This change is not a new building, or new construction, but rather an advancement of a campaign to boldly move Hopkins into the next generation. President Brody detailed the new $3.2 billion goal in a message to the campus community last week. Typically, news about development issues don’t excite me, but this one did. You can read the Gazette article, or check out the campaign web site.
This was one of the first things I read when returning from travel, and I must say it made me even more enthusiastic to be part of the Hopkins community at this unique period in time. Just reading the accomplishments to date and the outline of new initiatives on the horizon, made me realize that the University is absolutely on the right track. Maybe that is where the “buzz” is coming from — as I mentioned in a previous post. Here are the highlights from President Brody’s message, in my point-of-view:
- “The campaign has been, by any measure, an outstanding success. We will be forever grateful to the more than 184,000 individuals and organizations who have committed, to this point, $2.3 billion.”
- “We have raised $200 million for student aid. We have endowed 61 faculty chairs to ensure that Johns Hopkins attracts and retains premiere teachers and scholars. We have built labs library collections, and clinics… We have built first-rate classrooms, world-class concert and rehearsal space, residence halls, and recreation and arts buildings that have made immeasurable contributions to student life.”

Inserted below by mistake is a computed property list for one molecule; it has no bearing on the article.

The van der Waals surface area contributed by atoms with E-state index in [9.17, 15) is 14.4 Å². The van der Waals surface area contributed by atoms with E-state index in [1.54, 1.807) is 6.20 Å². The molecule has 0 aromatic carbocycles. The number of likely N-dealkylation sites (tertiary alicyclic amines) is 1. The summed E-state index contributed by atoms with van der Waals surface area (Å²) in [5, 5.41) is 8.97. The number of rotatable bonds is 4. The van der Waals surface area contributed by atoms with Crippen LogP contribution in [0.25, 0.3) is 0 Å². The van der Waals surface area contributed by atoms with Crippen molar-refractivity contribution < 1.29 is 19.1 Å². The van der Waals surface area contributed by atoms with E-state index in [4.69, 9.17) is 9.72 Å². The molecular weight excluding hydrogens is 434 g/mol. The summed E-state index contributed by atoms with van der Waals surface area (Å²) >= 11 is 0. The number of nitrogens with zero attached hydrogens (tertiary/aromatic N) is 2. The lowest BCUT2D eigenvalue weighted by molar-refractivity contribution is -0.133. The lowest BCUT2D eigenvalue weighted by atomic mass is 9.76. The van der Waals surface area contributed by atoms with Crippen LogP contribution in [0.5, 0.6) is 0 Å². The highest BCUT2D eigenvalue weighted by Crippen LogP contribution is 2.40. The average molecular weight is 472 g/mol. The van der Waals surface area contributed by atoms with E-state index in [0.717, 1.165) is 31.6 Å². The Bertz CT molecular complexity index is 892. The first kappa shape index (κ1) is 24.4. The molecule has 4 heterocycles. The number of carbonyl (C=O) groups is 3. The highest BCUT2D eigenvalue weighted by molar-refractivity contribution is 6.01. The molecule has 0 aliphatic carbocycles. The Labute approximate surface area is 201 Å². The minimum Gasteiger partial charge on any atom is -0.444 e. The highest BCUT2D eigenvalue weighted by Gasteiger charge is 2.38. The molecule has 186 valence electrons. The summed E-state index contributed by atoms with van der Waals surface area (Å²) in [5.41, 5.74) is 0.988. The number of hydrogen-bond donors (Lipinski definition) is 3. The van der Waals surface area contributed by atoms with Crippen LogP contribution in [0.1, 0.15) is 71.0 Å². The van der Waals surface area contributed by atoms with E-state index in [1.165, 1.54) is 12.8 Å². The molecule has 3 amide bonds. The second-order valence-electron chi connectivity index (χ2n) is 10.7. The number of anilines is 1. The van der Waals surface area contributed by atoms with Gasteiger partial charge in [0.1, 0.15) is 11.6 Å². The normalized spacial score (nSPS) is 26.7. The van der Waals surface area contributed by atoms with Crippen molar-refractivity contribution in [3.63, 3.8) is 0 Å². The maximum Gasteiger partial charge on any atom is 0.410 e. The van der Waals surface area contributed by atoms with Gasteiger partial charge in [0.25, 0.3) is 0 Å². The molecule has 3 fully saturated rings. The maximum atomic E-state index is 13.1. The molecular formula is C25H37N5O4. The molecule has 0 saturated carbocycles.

- “We live in a new world where old assumptions no longer apply, where old theories of international relations and strategies of world leadership no longer suffice. Johns Hopkins must help replace them.”
- “We live in a new world where the answers to our most persistent questions are no longer to be found just on lab benches and in live experiments. They lie hidden in terabytes of accumulated date, or wait to be unearthed through the manipulation of mathematical models. Johns Hopkins must advance the application of computational science to humanity’s most pressing problems.”
And even more goals:
- “Johns Hopkins must help promote new approaches to the pursuit of prosperity and new protocols for assisting economics not yet ready for the global marketplace.”
- “Johns Hopkins must be a leader in nanobiotechnology.”
- “Johns Hopkins must ensure that its graduates are even better prepared for the opportunity to make a difference.”
- “We should rededicate ourselves — right now — to the idea that Johns Hopkins is an engine of discovery and that knowledge can improve the world. We should recommit ourselves — in partnership with generous benefactors literally around the world — to the purpose of advancing knowledge and making a difference.”
I hope all these changes excite you too…
P.S. Just a quick update on the new Hopkins Interactive. It is coming, a month later than expected, but it is coming. Before launching this huge new endeavor, we wanted it to be perfect. I expect just two more weeks before the complete re-launch. Until then, here are some preview images:
These images will make sense when the site re-launches!